Edward Roth, 91, Cincinnati - Mr. Roth and the 4,500-plus troops aboard the U.S.A.T. Uruguay set a record for the length of time required to reach their destination.

Dave Rothenberg, 91, Beachwood - Depressed and lonely at Passover, Mr. Rothenberg, the only Jew in his training group traveled across New York City to attend a Passover Seder at the U.S.O. club.

Shirley Rough, 59, Beavercreek - Ms. Rough shares a 1945 newspaper article about the downing of the Band Wagon II, a B-17 Flying Fortress, and how the courageous crew (minus one) survived.

Jack Schultz, 87, Cincinnati - Because he raised homing pigeons as a hobby, Mr. Schultz was assigned to the 9th Army Signal Corps in 1943.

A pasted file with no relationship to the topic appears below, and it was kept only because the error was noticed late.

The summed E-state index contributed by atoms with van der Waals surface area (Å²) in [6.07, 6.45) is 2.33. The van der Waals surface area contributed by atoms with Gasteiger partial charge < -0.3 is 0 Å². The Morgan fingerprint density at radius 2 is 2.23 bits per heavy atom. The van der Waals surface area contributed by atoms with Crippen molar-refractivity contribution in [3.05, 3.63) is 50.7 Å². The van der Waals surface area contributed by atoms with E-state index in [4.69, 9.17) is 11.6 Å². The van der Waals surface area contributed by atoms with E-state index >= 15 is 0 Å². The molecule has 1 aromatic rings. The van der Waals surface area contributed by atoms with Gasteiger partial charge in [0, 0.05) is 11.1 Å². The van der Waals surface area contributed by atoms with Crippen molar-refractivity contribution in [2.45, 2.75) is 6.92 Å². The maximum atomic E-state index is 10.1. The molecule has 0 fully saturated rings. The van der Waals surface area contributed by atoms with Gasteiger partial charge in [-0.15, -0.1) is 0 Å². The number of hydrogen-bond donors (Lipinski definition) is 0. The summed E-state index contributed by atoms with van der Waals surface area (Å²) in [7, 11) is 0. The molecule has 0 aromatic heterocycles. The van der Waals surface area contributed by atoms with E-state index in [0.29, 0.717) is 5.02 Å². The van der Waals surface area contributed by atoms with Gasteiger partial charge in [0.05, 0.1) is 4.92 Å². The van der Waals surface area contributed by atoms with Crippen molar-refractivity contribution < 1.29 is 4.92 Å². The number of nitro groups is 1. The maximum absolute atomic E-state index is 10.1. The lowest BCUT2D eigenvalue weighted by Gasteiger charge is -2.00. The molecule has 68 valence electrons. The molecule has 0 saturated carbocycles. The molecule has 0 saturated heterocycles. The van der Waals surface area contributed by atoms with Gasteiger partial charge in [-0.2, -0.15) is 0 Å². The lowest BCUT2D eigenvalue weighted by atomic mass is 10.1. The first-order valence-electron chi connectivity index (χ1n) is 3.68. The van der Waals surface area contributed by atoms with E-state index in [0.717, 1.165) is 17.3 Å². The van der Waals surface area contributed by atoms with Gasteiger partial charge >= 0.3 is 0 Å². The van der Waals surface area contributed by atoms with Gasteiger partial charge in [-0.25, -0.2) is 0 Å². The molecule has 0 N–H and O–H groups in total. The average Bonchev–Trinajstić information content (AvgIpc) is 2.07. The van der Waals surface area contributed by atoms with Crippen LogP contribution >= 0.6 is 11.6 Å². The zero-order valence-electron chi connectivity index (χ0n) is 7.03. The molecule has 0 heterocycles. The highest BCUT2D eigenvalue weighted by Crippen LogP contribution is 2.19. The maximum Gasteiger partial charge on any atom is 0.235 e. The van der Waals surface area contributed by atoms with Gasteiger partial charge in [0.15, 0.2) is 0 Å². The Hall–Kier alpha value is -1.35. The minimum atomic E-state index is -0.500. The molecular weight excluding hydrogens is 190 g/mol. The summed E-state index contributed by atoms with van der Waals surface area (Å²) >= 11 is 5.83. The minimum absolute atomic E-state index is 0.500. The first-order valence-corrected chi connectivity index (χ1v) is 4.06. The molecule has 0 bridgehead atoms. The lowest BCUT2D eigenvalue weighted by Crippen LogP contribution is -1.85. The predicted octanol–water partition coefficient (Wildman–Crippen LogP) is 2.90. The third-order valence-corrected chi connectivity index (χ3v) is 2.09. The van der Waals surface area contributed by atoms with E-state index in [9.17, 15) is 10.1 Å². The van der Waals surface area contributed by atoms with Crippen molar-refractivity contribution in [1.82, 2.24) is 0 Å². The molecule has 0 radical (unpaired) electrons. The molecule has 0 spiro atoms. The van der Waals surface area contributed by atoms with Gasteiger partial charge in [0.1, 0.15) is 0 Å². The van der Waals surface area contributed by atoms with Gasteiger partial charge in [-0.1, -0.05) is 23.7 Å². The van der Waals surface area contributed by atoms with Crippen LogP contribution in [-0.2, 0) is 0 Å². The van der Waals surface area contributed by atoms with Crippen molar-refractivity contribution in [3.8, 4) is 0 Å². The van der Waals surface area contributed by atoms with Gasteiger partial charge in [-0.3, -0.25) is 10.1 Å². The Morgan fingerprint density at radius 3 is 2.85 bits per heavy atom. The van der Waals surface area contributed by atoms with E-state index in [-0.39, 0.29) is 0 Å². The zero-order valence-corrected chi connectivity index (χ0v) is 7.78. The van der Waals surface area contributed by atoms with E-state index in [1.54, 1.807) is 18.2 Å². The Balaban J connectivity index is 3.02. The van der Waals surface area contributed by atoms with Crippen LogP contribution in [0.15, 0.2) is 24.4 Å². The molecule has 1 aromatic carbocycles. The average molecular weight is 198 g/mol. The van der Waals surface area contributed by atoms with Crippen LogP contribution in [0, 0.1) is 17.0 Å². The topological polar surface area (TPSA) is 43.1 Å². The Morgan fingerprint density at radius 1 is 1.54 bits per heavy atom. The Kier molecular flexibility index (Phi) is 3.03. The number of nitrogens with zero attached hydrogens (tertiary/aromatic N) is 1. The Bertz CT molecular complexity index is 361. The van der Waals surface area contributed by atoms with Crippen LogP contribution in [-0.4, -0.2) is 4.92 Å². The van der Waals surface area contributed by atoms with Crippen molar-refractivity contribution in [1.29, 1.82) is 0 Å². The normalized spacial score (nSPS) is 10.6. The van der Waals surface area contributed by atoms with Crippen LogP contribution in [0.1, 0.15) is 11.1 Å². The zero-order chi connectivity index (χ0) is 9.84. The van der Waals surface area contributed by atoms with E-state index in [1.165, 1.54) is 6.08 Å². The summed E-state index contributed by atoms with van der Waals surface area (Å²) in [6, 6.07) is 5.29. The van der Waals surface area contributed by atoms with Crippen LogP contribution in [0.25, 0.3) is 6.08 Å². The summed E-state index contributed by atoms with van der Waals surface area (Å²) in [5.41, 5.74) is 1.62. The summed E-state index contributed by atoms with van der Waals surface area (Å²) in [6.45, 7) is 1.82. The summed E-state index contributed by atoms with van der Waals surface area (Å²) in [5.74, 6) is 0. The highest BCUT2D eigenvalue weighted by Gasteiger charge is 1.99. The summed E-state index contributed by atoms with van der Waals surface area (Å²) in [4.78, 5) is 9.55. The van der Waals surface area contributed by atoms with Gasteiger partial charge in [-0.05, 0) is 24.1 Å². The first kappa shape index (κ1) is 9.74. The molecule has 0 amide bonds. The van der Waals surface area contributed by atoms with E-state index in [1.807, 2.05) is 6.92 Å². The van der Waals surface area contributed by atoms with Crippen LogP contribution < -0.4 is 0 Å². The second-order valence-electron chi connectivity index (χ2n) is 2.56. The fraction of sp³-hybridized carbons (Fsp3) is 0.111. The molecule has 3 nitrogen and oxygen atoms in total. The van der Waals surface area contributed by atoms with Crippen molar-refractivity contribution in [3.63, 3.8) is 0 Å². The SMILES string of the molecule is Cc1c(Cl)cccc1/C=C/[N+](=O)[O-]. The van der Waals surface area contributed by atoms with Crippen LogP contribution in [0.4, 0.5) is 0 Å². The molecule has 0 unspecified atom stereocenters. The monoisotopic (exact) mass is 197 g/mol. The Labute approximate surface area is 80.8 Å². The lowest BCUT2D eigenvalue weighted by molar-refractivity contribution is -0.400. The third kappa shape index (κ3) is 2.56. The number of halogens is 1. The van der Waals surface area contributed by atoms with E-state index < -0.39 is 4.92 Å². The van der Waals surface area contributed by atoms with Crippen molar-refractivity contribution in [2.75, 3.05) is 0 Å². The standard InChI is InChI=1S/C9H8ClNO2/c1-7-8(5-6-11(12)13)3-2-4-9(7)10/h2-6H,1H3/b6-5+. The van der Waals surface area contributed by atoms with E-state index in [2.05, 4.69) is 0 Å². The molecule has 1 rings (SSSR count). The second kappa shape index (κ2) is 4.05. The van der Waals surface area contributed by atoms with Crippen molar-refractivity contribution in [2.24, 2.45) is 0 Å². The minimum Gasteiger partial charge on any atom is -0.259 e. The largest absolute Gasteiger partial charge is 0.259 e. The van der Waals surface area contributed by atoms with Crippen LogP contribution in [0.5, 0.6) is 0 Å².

William L. Sherry, Columbus - Mr. Sherry's father, Lester, served with the 148th Infantry of the 37th Division in Fiji and New Georgia. He later volunteered for Merrill's Marauders.

Sanford Silverman, 95, Beachwood - Mr. Silverman relates his adventures on Guadalcanal, hiking through swamp-like beaches, digging fox holes and tolerating itchy Army hammocks.

Ingrid Silvian, 82, Groveport - Mrs. Silvian shares an interesting photo of her late husband and relates how this quick-thinking young evaded capture by German troops in 1945.

Lony Smith, 80, Dayton - Mrs. Smith, a German teenager and refugee from Berlin, recalls how German propaganda painted Americans as monsters, and all the children feared them.

Richard Thome, Columbus - Mr. Thome relates his nearly three years of service overseas. He served in Asia as a radio engineer, and learned to drive a truck in a convoy.

Bernard Utz, Waterville - Mr. Utz describes his basic training then his services as infantry on Leyte and Okinawa. While on training in Honolulu, his unit was visited by President Roosevelt.